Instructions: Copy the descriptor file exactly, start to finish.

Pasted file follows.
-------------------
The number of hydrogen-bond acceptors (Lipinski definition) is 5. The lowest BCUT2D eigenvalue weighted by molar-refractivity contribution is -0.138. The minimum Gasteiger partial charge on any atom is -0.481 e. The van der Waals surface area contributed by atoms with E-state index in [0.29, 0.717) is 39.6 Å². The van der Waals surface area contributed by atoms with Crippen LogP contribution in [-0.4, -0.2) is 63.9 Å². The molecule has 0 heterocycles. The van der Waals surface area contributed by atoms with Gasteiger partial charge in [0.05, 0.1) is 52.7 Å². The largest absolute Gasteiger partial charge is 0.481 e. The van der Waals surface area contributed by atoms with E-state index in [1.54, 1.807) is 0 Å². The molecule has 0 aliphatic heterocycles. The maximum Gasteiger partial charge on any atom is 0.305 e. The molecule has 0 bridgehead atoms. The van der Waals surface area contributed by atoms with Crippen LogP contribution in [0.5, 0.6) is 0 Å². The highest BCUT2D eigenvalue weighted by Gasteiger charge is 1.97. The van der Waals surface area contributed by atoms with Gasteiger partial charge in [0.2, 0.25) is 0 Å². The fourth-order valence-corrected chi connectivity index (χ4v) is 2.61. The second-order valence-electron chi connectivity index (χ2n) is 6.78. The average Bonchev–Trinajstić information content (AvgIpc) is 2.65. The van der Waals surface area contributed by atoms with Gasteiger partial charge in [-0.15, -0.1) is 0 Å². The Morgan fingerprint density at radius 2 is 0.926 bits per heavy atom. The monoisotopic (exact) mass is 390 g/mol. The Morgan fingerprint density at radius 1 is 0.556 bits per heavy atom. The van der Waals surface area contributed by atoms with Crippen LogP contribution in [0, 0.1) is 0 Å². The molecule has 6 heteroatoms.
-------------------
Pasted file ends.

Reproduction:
The number of hydrogen-bond acceptors (Lipinski definition) is 5. The lowest BCUT2D eigenvalue weighted by molar-refractivity contribution is -0.138. The minimum Gasteiger partial charge on any atom is -0.481 e. The van der Waals surface area contributed by atoms with E-state index in [0.29, 0.717) is 39.6 Å². The van der Waals surface area contributed by atoms with Crippen LogP contribution in [-0.4, -0.2) is 63.9 Å². The molecule has 0 heterocycles. The van der Waals surface area contributed by atoms with Gasteiger partial charge in [0.05, 0.1) is 52.7 Å². The largest absolute Gasteiger partial charge is 0.481 e. The van der Waals surface area contributed by atoms with E-state index in [1.54, 1.807) is 0 Å². The molecule has 0 aliphatic heterocycles. The maximum Gasteiger partial charge on any atom is 0.305 e. The molecule has 0 bridgehead atoms. The van der Waals surface area contributed by atoms with Crippen LogP contribution in [0.5, 0.6) is 0 Å². The highest BCUT2D eigenvalue weighted by Gasteiger charge is 1.97. The van der Waals surface area contributed by atoms with Gasteiger partial charge in [0.2, 0.25) is 0 Å². The fourth-order valence-corrected chi connectivity index (χ4v) is 2.61. The second-order valence-electron chi connectivity index (χ2n) is 6.78. The average Bonchev–Trinajstić information content (AvgIpc) is 2.65. The van der Waals surface area contributed by atoms with Gasteiger partial charge in [-0.15, -0.1) is 0 Å². The Morgan fingerprint density at radius 2 is 0.926 bits per heavy atom. The monoisotopic (exact) mass is 390 g/mol. The Morgan fingerprint density at radius 1 is 0.556 bits per heavy atom. The van der Waals surface area contributed by atoms with Crippen LogP contribution in [0, 0.1) is 0 Å². The molecule has 6 heteroatoms.